A short break from the European Trip posts to highlight whatâ€™s in the market now and should consider savoring at the peak of the seasonâ€¦ This will be followed by a few local posts, then my entry to Lasang Pinoy 10 on Wednesdayâ€¦then back to more European trip posts. There is a lot of santol in the market and in backyards at the moment (we just harvested 20-30 kilos from our small backyard tree last Friday) from the small sour varieties to the largest sweet Bangkok varieties. I have written about the fruit before, even had a post on santol jam which is the closest local conserve we have to membrillo or Spanish quince paste, but the easiest way to enjoy the santol bounty is in santol juice. When you have the fruit up the wazoo, peel them, chop a few throw them into a pitcher with water and some simple sugar syrup. Let this steep in the fridge for at least 6-8 hours and enjoy with lots of ice. I havenâ€™t tried this, but it just occurred to me this might be nice if you add some tanglad (lemongrass) to the sugar syrup to add another layer of flavorâ€¦ this is really easy and surprisingly tasty and refreshing.
Also in the markets now are huge fat duhat that will not last much longer. We also have a duhat tree in our backyard and we are already at the annoying stage when birds munch and steal the fruit and drop them as they fly away from the tree staining our terrace with huge splats of purple dye. Hmmm, this reminds me that I gave permission to a Polish researcher last year to use my duhat photos for a graduate thesis on how light refracted through different fruit dyes and juicesâ€¦I wonder how that turned out. At any rate, buy a a kilo of duhat (which I have NEVER EVER seen in Western markets, by the way), wash well, put in a plastic bag and throw in some good rock salt and toss gently. Pour into a nice bowl and munch awayâ€¦ yum, definitely one of the benefits of living in a tropical country!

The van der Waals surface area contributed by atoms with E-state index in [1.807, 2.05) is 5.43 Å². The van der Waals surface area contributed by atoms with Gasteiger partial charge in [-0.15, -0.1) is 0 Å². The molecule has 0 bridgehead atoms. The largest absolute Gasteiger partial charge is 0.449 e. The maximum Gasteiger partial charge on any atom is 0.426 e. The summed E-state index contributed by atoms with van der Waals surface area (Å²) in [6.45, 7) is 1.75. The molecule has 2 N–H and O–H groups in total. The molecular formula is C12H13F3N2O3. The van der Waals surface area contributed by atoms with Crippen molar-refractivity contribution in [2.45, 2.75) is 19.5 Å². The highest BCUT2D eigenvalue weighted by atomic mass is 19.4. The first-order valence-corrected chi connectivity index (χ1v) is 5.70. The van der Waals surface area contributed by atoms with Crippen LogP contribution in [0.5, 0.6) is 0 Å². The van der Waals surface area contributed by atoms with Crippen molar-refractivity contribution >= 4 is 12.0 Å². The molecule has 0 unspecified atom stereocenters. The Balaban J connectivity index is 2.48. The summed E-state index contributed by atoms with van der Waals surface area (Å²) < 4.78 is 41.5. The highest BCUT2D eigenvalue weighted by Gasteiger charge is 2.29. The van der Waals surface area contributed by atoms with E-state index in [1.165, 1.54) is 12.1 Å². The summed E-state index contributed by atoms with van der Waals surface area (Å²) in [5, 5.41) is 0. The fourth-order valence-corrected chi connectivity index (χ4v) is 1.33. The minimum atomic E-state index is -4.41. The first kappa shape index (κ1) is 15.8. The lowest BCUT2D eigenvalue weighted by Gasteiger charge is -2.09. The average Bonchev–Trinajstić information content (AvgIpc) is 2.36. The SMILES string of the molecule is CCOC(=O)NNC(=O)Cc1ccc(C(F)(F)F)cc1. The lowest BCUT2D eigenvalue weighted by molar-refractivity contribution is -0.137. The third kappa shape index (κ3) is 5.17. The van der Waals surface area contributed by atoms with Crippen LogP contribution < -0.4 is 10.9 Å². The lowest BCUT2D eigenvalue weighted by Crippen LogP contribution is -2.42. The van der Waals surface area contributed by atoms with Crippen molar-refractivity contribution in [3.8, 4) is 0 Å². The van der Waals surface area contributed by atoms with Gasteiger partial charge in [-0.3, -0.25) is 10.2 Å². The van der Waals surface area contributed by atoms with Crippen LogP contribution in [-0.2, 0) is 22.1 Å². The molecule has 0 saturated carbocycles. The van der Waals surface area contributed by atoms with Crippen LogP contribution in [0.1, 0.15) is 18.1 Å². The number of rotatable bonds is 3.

I also saw a lot of sineguelas in the market the other day. Not sure if this is the tail end of the season but take advantage of the summer fruit anyway. Particularly since the La Nina effect this year is forecast to be bringing buckets and buckets of rain in a wet season that threatens to submerge us all in floodwaters or at least suffer with mold spores. In Batangas, there is a bumper crop of Indian mangoes and they can be had roadside for just PHP8 a kilo. You can tell the finest Indian mangoes by the shape of the â€œbuttâ€ of the fruit (the stem end). If the stem is a little embedded or buried because the fruit bulges out, then that is a sign of a meaty and sweeter fruit. If the stem is the most prominent feature and the meat rolls down from there, you have purchased second rate specimensâ€¦ at least thatâ€™s what the wise roadside women selling the mangoes directly under their trees tell me. With the bounty of Indian mangoes you can eat them peeled with bagoong (shrimp paste) or salt, brine them with a salt solution or cook them into a nice mango chutney that you can store for several months in the fridge. My daughter likes to buy a sack of them in Batangas (about 50 kilos for PHP200 or just PHP4 a kilo) and she re-sells them in front of our house in Manila for PHP10 a kilo to augment her weekly allowanceâ€¦
So get out there and buy whatâ€™s in season! Support our local farmers! Stock up on Vitamin C to help ward off the flu in the rainy season up ahead! Please click on links indicated above for more details on each of the fruits that I have identified to be in the market at this time…thanks!